Netflix would air Lemony Snicket's "A Series of Unfortunate Events", which was given a second chance on the small screen. TV producers were like the big bosses during the studio days, where they were open to the original material. A big-screen version, featuring Jim Carrey as Count Olaf, was released in 2004. Paramount Pictures did come up with a decent remake, as fans of Daniel Handler's books noticed the grim lighting and Gothic structures. It happened that this series deserved a franchise, but moviegoers might not be receptive to the material. It may be a different case in television.
For those who would be unfamiliar with the series, then they could recall their childhood fairy tales. We could be referring to the first edition when the authors weren't keeping their young readers in mind. Violet, Klaus, and Sunny Baudelaire were frolicking in Briny Beach when Mr. Poe, banker and acquaintance of their parents, told them about their house in flames and their parents perished in it. Olaf, their distant kin, claimed to be their guardian. The orphans never expected to be introduced to wickedness at a very young age.
A respected judge once said that criminals were products of a broken home (at an early age), and it would be up to readers to decide if the Baudelaire siblings would fit the description. A librarian with a golden heart believed that trying to be noble would be good enough, yet Violet, Klaus, and Sunny often wondered if they did. If you can't beat them, then join them. It doesn't necessarily mean that the forces of good must resort to treacherous acts. All of these will be illustrated in the series again and again, but Handler's passion for literature and playful use of words would distract readers. There was hardly any doubt that this could be another form of entertainment, which might prompt them to be ashamed of themselves. The author was thinking how readers would react to such situations, the same way that the Baudelaire kids deal with miserable conditions.
Let's take a look:
The End (Book 13). Don't be surprised if Handler put most of his aces in this final book, which could be seen as Robinson Crusoe starring in a Biblical parable. Literature students would have a field day on this one, as they should recall their favorite castaways once more. (Then again, they might have struggled to remember them when they tried to beat the deadline to their assignments.) If the Garden of Eden were a desert island, then drinking coconut juice filled with an opium-like substance could be the greatest virtue. There was an irony behind it, there seemed to be a startling truth about human nature. Readers who were expecting another open ending would be surprised about the change of tone in the final chapter. It may force them to read the book again. Handler won't be pulling a leg.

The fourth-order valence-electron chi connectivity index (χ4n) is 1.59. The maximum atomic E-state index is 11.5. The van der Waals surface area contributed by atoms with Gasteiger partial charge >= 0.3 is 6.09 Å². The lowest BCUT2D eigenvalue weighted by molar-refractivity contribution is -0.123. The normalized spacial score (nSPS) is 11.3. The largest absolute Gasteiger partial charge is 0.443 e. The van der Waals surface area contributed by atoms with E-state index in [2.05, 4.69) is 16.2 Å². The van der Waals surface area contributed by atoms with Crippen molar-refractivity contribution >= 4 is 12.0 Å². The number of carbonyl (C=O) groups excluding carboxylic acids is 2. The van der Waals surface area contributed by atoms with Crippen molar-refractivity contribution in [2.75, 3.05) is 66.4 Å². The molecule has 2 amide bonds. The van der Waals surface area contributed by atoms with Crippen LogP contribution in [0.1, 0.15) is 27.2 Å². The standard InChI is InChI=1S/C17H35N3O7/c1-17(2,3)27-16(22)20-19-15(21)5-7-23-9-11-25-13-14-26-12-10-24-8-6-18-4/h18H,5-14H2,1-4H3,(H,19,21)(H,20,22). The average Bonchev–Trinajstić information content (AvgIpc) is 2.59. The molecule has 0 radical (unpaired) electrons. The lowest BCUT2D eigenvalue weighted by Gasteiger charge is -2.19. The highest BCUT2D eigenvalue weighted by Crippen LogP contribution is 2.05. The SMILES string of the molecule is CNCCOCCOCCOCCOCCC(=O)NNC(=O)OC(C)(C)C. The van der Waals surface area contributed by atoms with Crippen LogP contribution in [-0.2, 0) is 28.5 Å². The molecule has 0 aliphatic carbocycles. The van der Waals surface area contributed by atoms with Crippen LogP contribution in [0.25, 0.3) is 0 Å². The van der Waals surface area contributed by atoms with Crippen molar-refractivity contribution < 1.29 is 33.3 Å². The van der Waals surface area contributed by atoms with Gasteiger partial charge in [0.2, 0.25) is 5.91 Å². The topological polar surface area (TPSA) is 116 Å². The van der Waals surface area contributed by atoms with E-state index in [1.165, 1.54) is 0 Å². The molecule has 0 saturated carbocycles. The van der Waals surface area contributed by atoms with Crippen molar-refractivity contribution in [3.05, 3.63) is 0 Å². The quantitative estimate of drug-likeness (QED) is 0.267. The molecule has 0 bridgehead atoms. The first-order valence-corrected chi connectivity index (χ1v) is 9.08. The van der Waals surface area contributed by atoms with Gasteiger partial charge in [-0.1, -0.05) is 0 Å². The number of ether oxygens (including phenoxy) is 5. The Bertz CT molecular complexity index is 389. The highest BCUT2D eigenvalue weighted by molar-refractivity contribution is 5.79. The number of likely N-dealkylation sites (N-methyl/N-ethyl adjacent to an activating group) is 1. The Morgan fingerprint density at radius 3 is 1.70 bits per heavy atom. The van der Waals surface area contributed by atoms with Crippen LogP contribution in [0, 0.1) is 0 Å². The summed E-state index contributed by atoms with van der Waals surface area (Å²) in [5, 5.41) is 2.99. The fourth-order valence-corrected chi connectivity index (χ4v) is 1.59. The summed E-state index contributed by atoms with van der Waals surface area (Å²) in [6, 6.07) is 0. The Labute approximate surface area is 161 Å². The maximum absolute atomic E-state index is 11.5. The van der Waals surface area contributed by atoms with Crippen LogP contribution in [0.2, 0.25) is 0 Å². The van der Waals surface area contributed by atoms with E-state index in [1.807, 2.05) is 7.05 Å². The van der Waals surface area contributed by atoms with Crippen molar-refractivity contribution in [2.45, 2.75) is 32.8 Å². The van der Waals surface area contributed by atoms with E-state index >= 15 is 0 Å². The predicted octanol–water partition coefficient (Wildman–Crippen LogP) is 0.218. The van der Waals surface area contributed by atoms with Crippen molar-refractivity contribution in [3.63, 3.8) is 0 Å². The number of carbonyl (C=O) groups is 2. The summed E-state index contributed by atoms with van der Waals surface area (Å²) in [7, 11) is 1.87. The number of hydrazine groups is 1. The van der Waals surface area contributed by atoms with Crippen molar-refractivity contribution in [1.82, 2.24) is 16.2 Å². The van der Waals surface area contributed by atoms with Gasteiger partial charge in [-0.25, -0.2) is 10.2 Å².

The Austere Academy (Book 5). The series was supposed to inflict misery on the Baudelaire kids and readers, and this book achieved its purpose. Bad education, child exploitation, bullying, you name it. Handler peppered his narration with goofball humor, which kept the readers on sticking to the pages (until the final page). This was probably the best time to appreciate (or hate) poetry.
The Ersatz Elevator (Book 6). Handler might have recalled "Barefoot in the Park", where the huge stairway played a prominent role. In this book, the Baudelaire kids figured out how the very tall stairway made their existence a little bit worse (or a little bit better at some point). Esmee Squalor was introduced here. She was the wife of Jerome Squalor, one of the guardians of the kids. She may be the most memorable character in the series (after Olaf), whose was so obsessed with fashions trends. It could be outrageous sometimes, it would be horrifying at other times. If not for her, then this book might end up in the bottom of the list.